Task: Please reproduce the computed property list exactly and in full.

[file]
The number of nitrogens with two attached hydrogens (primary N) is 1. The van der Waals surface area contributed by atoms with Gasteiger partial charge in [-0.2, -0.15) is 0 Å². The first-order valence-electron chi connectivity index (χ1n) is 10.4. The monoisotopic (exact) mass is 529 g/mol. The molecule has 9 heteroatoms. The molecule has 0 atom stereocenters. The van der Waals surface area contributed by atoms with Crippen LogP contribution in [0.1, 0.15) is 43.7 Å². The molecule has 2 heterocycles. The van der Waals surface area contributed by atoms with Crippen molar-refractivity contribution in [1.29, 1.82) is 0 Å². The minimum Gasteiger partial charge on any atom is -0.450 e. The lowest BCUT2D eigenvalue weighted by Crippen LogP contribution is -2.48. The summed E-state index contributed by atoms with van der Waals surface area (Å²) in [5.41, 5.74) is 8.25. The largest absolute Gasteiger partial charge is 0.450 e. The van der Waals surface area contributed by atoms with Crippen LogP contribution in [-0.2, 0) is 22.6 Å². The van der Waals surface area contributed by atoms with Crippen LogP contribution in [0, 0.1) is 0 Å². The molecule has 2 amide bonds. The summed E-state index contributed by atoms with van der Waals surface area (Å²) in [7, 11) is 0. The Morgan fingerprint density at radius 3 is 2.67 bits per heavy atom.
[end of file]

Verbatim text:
The number of nitrogens with two attached hydrogens (primary N) is 1. The van der Waals surface area contributed by atoms with Gasteiger partial charge in [-0.2, -0.15) is 0 Å². The first-order valence-electron chi connectivity index (χ1n) is 10.4. The monoisotopic (exact) mass is 529 g/mol. The molecule has 9 heteroatoms. The molecule has 0 atom stereocenters. The van der Waals surface area contributed by atoms with Crippen LogP contribution in [0.1, 0.15) is 43.7 Å². The molecule has 2 heterocycles. The van der Waals surface area contributed by atoms with Crippen molar-refractivity contribution in [1.29, 1.82) is 0 Å². The minimum Gasteiger partial charge on any atom is -0.450 e. The lowest BCUT2D eigenvalue weighted by Crippen LogP contribution is -2.48. The summed E-state index contributed by atoms with van der Waals surface area (Å²) in [5.41, 5.74) is 8.25. The largest absolute Gasteiger partial charge is 0.450 e. The van der Waals surface area contributed by atoms with Crippen LogP contribution in [-0.2, 0) is 22.6 Å². The van der Waals surface area contributed by atoms with Crippen LogP contribution in [0, 0.1) is 0 Å². The molecule has 2 amide bonds. The summed E-state index contributed by atoms with van der Waals surface area (Å²) in [7, 11) is 0. The Morgan fingerprint density at radius 3 is 2.67 bits per heavy atom.